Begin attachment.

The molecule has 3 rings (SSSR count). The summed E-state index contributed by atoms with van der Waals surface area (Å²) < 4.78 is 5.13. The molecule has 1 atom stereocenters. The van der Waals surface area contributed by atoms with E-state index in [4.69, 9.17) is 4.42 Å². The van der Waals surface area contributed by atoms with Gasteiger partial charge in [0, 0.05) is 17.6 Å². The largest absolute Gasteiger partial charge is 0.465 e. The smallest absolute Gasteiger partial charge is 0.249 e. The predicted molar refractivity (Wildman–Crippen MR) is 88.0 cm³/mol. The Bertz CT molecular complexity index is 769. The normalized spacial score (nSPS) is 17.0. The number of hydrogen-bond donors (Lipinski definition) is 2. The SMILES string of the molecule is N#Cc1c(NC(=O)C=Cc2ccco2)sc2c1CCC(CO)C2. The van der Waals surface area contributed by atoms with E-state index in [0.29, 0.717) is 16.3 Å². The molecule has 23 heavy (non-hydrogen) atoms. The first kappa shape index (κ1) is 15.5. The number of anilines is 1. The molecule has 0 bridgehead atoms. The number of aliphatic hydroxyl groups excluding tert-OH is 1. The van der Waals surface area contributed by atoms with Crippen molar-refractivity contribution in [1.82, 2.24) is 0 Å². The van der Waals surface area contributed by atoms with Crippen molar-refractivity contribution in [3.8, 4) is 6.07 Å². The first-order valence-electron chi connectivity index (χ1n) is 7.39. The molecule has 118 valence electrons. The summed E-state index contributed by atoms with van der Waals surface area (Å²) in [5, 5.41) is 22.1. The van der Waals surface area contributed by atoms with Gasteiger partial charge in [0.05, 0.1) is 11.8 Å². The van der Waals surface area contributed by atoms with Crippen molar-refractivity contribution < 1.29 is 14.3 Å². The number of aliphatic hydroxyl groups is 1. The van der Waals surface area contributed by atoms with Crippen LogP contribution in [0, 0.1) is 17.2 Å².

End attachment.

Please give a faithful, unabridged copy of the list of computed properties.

The molecule has 3 rings (SSSR count). The summed E-state index contributed by atoms with van der Waals surface area (Å²) < 4.78 is 5.13. The molecule has 1 atom stereocenters. The van der Waals surface area contributed by atoms with E-state index in [4.69, 9.17) is 4.42 Å². The van der Waals surface area contributed by atoms with Gasteiger partial charge in [0, 0.05) is 17.6 Å². The largest absolute Gasteiger partial charge is 0.465 e. The smallest absolute Gasteiger partial charge is 0.249 e. The predicted molar refractivity (Wildman–Crippen MR) is 88.0 cm³/mol. The Bertz CT molecular complexity index is 769. The normalized spacial score (nSPS) is 17.0. The number of hydrogen-bond donors (Lipinski definition) is 2. The SMILES string of the molecule is N#Cc1c(NC(=O)C=Cc2ccco2)sc2c1CCC(CO)C2. The van der Waals surface area contributed by atoms with E-state index in [0.29, 0.717) is 16.3 Å². The molecule has 23 heavy (non-hydrogen) atoms. The first kappa shape index (κ1) is 15.5. The number of anilines is 1. The molecule has 0 bridgehead atoms. The number of aliphatic hydroxyl groups excluding tert-OH is 1. The van der Waals surface area contributed by atoms with Crippen molar-refractivity contribution in [1.82, 2.24) is 0 Å². The van der Waals surface area contributed by atoms with Crippen molar-refractivity contribution in [3.8, 4) is 6.07 Å². The first-order valence-electron chi connectivity index (χ1n) is 7.39. The molecule has 118 valence electrons. The summed E-state index contributed by atoms with van der Waals surface area (Å²) in [5, 5.41) is 22.1. The van der Waals surface area contributed by atoms with Gasteiger partial charge in [0.05, 0.1) is 11.8 Å². The van der Waals surface area contributed by atoms with Crippen molar-refractivity contribution < 1.29 is 14.3 Å². The number of aliphatic hydroxyl groups is 1. The van der Waals surface area contributed by atoms with Crippen LogP contribution in [0, 0.1) is 17.2 Å².